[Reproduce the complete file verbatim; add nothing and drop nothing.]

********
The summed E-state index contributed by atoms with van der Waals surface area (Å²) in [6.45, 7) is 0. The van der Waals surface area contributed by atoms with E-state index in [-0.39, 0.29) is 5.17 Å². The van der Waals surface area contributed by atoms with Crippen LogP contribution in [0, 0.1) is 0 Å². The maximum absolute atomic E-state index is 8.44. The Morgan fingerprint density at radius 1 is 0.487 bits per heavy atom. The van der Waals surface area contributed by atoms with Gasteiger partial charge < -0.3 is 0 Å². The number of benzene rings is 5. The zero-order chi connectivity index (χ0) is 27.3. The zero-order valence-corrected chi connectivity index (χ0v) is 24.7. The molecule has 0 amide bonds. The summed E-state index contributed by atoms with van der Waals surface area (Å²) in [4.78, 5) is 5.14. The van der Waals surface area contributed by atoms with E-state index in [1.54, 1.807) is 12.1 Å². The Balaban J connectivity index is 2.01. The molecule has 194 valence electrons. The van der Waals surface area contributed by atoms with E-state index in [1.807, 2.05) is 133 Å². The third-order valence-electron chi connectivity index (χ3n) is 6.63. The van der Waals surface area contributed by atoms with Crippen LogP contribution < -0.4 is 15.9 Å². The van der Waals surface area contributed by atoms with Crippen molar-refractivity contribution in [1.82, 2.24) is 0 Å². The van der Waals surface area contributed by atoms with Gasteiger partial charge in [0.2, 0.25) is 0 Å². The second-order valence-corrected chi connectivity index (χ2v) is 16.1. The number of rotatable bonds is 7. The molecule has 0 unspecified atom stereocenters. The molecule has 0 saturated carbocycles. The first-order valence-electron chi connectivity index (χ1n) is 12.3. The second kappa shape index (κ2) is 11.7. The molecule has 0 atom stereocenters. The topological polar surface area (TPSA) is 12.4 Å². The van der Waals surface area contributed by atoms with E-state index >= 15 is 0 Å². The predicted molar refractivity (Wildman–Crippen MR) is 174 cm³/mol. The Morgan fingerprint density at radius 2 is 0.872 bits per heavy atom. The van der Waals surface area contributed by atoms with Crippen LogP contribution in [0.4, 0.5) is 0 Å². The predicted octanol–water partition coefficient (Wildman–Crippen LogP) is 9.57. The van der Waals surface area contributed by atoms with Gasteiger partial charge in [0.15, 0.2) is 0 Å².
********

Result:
The summed E-state index contributed by atoms with van der Waals surface area (Å²) in [6.45, 7) is 0. The van der Waals surface area contributed by atoms with E-state index in [-0.39, 0.29) is 5.17 Å². The van der Waals surface area contributed by atoms with Crippen LogP contribution in [0, 0.1) is 0 Å². The maximum absolute atomic E-state index is 8.44. The Morgan fingerprint density at radius 1 is 0.487 bits per heavy atom. The van der Waals surface area contributed by atoms with Gasteiger partial charge < -0.3 is 0 Å². The number of benzene rings is 5. The zero-order chi connectivity index (χ0) is 27.3. The zero-order valence-corrected chi connectivity index (χ0v) is 24.7. The molecule has 0 amide bonds. The summed E-state index contributed by atoms with van der Waals surface area (Å²) in [4.78, 5) is 5.14. The van der Waals surface area contributed by atoms with E-state index in [1.54, 1.807) is 12.1 Å². The Balaban J connectivity index is 2.01. The molecule has 194 valence electrons. The van der Waals surface area contributed by atoms with E-state index in [1.807, 2.05) is 133 Å². The third-order valence-electron chi connectivity index (χ3n) is 6.63. The van der Waals surface area contributed by atoms with Crippen LogP contribution < -0.4 is 15.9 Å². The van der Waals surface area contributed by atoms with Crippen molar-refractivity contribution in [1.82, 2.24) is 0 Å². The van der Waals surface area contributed by atoms with Gasteiger partial charge in [0.2, 0.25) is 0 Å². The second-order valence-corrected chi connectivity index (χ2v) is 16.1. The number of rotatable bonds is 7. The molecule has 0 unspecified atom stereocenters. The molecule has 0 saturated carbocycles. The first-order valence-electron chi connectivity index (χ1n) is 12.3. The second kappa shape index (κ2) is 11.7. The molecule has 0 atom stereocenters. The topological polar surface area (TPSA) is 12.4 Å². The van der Waals surface area contributed by atoms with E-state index >= 15 is 0 Å². The predicted molar refractivity (Wildman–Crippen MR) is 174 cm³/mol. The Morgan fingerprint density at radius 2 is 0.872 bits per heavy atom. The van der Waals surface area contributed by atoms with Crippen LogP contribution in [0.4, 0.5) is 0 Å². The predicted octanol–water partition coefficient (Wildman–Crippen LogP) is 9.57. The van der Waals surface area contributed by atoms with Gasteiger partial charge in [0.15, 0.2) is 0 Å².